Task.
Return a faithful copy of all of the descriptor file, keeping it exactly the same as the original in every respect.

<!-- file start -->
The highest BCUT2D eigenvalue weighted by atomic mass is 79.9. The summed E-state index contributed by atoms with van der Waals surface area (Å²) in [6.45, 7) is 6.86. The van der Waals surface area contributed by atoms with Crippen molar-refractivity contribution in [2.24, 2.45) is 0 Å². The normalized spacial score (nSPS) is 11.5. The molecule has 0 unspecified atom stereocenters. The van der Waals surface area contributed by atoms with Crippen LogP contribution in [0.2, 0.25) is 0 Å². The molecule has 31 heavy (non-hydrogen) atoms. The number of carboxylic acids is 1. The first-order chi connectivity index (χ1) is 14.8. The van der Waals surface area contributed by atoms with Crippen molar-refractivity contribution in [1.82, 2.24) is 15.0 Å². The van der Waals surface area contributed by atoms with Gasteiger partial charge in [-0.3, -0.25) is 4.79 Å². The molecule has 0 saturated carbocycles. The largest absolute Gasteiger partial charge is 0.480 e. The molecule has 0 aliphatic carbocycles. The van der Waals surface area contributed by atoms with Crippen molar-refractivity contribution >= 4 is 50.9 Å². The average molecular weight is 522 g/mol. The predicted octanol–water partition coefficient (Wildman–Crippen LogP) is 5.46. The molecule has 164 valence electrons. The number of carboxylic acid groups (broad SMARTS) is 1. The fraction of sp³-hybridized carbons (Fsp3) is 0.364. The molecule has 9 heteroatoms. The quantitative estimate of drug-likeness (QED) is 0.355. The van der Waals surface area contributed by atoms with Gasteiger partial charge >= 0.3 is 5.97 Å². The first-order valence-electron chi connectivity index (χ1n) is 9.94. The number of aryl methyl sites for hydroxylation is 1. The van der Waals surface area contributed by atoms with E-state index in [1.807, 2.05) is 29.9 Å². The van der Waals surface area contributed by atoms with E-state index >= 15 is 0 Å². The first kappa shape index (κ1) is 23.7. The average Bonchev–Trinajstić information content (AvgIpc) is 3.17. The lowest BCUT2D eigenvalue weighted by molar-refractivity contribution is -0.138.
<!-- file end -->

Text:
The highest BCUT2D eigenvalue weighted by atomic mass is 79.9. The summed E-state index contributed by atoms with van der Waals surface area (Å²) in [6.45, 7) is 6.86. The van der Waals surface area contributed by atoms with Crippen molar-refractivity contribution in [2.24, 2.45) is 0 Å². The normalized spacial score (nSPS) is 11.5. The molecule has 0 unspecified atom stereocenters. The van der Waals surface area contributed by atoms with Crippen LogP contribution in [0.2, 0.25) is 0 Å². The molecule has 31 heavy (non-hydrogen) atoms. The number of carboxylic acids is 1. The first-order chi connectivity index (χ1) is 14.8. The van der Waals surface area contributed by atoms with Crippen molar-refractivity contribution in [1.82, 2.24) is 15.0 Å². The van der Waals surface area contributed by atoms with Gasteiger partial charge in [-0.3, -0.25) is 4.79 Å². The molecule has 0 saturated carbocycles. The largest absolute Gasteiger partial charge is 0.480 e. The molecule has 0 aliphatic carbocycles. The van der Waals surface area contributed by atoms with Crippen molar-refractivity contribution >= 4 is 50.9 Å². The average molecular weight is 522 g/mol. The predicted octanol–water partition coefficient (Wildman–Crippen LogP) is 5.46. The molecule has 164 valence electrons. The number of carboxylic acid groups (broad SMARTS) is 1. The fraction of sp³-hybridized carbons (Fsp3) is 0.364. The molecule has 9 heteroatoms. The quantitative estimate of drug-likeness (QED) is 0.355. The van der Waals surface area contributed by atoms with Gasteiger partial charge >= 0.3 is 5.97 Å². The first-order valence-electron chi connectivity index (χ1n) is 9.94. The number of aryl methyl sites for hydroxylation is 1. The van der Waals surface area contributed by atoms with E-state index in [1.807, 2.05) is 29.9 Å². The van der Waals surface area contributed by atoms with E-state index >= 15 is 0 Å². The first kappa shape index (κ1) is 23.7. The average Bonchev–Trinajstić information content (AvgIpc) is 3.17. The lowest BCUT2D eigenvalue weighted by molar-refractivity contribution is -0.138.